Universal healthcare, a green economy, affordable and sustainable housing, and much more: for many people, the Green New Deal sounds too good to be true at a time when trust in politicians has been eroded by too many empty promises.
This is why locally organised, democratic movements are not just crucial to developing interest in the Green New Deal. They also play a unique role holding government officials and elected representatives accountable when they drag their feet and talk evasively of “compromises” and “being pragmatic”.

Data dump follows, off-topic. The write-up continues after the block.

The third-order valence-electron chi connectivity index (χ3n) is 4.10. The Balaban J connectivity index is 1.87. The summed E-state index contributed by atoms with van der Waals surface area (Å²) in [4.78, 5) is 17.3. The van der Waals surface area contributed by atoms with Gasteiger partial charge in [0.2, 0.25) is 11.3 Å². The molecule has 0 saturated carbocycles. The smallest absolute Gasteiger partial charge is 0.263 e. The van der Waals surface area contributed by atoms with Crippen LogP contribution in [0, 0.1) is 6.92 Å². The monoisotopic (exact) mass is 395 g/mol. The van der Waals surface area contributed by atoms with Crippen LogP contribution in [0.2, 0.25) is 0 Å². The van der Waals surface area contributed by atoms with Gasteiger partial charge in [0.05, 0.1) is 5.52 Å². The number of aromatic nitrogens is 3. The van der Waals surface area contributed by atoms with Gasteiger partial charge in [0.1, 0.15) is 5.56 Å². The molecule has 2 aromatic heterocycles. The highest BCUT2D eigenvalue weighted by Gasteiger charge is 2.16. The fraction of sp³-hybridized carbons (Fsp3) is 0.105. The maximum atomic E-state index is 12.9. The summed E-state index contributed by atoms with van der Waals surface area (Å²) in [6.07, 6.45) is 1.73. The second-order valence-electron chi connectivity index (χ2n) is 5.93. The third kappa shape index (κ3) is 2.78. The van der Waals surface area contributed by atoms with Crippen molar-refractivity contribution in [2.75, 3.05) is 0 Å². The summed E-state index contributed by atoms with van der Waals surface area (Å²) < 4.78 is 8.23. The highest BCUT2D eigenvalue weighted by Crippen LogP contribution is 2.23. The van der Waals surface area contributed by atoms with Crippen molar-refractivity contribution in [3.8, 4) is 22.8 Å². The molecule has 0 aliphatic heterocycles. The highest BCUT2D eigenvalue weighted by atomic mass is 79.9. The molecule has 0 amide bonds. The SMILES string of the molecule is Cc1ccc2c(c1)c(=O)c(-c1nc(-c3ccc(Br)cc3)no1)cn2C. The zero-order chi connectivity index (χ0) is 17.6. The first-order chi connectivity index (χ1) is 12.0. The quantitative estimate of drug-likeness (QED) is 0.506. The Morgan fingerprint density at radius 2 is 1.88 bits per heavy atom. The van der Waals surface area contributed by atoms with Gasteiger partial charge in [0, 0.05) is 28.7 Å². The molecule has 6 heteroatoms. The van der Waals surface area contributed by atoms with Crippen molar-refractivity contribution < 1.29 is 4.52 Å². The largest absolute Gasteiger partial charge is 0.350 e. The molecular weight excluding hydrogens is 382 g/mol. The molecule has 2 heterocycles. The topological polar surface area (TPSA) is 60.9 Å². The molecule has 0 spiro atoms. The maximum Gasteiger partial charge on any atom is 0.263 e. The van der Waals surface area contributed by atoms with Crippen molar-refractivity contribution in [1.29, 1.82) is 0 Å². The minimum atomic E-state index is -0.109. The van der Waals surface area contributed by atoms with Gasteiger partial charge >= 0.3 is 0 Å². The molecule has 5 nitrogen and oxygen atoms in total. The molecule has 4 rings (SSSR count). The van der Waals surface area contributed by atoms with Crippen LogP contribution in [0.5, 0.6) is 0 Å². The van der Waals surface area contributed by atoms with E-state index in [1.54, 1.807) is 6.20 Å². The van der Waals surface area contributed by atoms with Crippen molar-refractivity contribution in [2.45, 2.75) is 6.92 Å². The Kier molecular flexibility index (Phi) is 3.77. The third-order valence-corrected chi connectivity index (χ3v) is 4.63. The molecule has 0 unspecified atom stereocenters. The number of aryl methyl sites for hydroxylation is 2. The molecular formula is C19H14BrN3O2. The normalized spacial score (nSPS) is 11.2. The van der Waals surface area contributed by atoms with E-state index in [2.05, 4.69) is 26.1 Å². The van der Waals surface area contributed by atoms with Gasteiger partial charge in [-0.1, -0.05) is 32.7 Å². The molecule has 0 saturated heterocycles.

The implementation of a Green New Deal at a national level is necessary to buy time in the fight against climate change. But unless “mini-Green New Deals” continue to sprout up in every neighbourhood, it will lack the backing needed to succeed at the national level. To make the Green New Deal a reality we need existing, tangible alternatives of living and working together.
Photo: Ante Hamersmit